Article By: Matt Lynch
Culture-Bronze Age Culture-Iron Age Culture-Prehistoric Monument Eat & Drink-Pub Nature-Hill Nature-View point Sports Events-Horse Riding

Travel time
0 hours 12 minutes

Day 3

East Sussex

Today will only include 2 stops but each location requires a good deal of exploring to get the most out of the area. In the morning take in the views of Arundel Castle before going on a lovely walk around WWT Arundel and the River Arun. In the Afternoon drive to Seven Sisters Country Park to explore some of the most incredible chalk cliffs in Britain and climb to the highest point at Beachy Head. This point is the edge of the South Downs National Park and a fitting place to end your 3-day itinerary with a magnificent view out to sea.
09:00 - 12:00
Arundel Castle
Arundel Castle, Arundel BN18 9AB, UK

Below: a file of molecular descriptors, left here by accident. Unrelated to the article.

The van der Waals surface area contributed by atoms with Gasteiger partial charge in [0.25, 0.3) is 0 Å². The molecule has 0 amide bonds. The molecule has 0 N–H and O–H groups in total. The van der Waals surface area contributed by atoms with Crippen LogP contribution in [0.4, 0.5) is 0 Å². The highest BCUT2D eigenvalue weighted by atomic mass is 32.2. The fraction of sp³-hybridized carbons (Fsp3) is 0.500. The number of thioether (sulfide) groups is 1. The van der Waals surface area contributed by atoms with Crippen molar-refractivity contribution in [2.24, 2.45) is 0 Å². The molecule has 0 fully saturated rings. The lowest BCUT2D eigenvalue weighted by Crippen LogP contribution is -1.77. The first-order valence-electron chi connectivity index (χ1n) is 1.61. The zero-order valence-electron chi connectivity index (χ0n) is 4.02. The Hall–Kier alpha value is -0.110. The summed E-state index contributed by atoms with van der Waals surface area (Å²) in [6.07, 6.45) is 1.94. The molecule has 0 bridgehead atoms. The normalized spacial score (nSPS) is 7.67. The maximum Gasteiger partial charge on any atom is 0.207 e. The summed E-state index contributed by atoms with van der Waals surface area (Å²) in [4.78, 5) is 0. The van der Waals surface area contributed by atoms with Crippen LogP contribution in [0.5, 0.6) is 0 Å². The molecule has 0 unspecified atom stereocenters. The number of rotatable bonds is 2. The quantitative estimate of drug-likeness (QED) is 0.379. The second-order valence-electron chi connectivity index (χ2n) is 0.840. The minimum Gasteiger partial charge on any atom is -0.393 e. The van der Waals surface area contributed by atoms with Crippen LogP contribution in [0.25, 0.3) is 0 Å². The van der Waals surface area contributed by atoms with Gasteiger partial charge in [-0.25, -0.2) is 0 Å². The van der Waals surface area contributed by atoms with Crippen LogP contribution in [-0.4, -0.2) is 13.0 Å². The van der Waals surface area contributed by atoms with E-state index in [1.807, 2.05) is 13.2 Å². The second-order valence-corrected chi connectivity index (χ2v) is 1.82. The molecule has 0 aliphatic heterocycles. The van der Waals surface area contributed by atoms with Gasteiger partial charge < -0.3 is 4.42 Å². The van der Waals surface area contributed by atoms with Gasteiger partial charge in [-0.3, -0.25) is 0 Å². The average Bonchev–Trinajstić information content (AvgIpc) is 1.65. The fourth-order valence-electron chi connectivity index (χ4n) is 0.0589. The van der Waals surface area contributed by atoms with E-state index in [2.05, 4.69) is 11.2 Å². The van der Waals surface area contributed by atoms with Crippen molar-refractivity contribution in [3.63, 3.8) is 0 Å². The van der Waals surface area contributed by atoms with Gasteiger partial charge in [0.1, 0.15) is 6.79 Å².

On the southern edge of the South Downs National Park is the spectacularly restored fortification of Arundel Castle. Rising up from a hill and overlooking the market town of Arundel on one side and the sweeping fields of the National Park on the other, this 11th-century castle is a pure joy to behold. It is a Grade I listed building and provides the opportunity to go on walking tours around its interior and grounds. The castle boasts a variety of architectural styles due to being originally built in Norman times, before being remodelled and refurbished with a Gothic style in the Victorian era. The town of Arundel itself is a great spot to go for a walk and get something to eat. I recommend heading up towards the Arundel Cathedral of Our Lady and Saint Philip Howard which has magnificent views over the plains and out to the coast. Following this, head out towards Hiorne Tower and into the forested vales surrounding Swanbourne Lake. A walking path will then lead you back through the WWT Arundel Nature Reserve where you can spot many species of birds and other varieties of wetland wildlife. From here you can walk back up the road to Arundle Castle to complete the circuit. This walk should take around 45 minutes to an hour depending on how much bird watching you do! There are various parking options in Arundle with most of them charging to park. I recommend The Mill Road Car Park which is suitably large and close to the town centre. TOP TIP -It's possible to extend your route from the wetlands along the River Arun. This path is mostly empty and it loops back round to the Mill Road Car Park and the Arundel Museum anyway. There are spectacular views back over the floodplains and towards the castle on the hill. When I walked it, there was no one about and it was incredibly peaceful sitting by the river listening to the sounds of nature around me. This will add an extra 45 minutes to your day's walk. FOOD & DRINKS - There are a few delicious cafes to sample in Arundel. The Motte and Bailey Cafe does delicious coffees and a fantastic brunch. Partners Cafe also offers a hearty breakfast menu at competitive prices. -If you're on the hunt for a pub you can't go wrong with The Kings Arms which looks up the cobbled street towards the cathedral.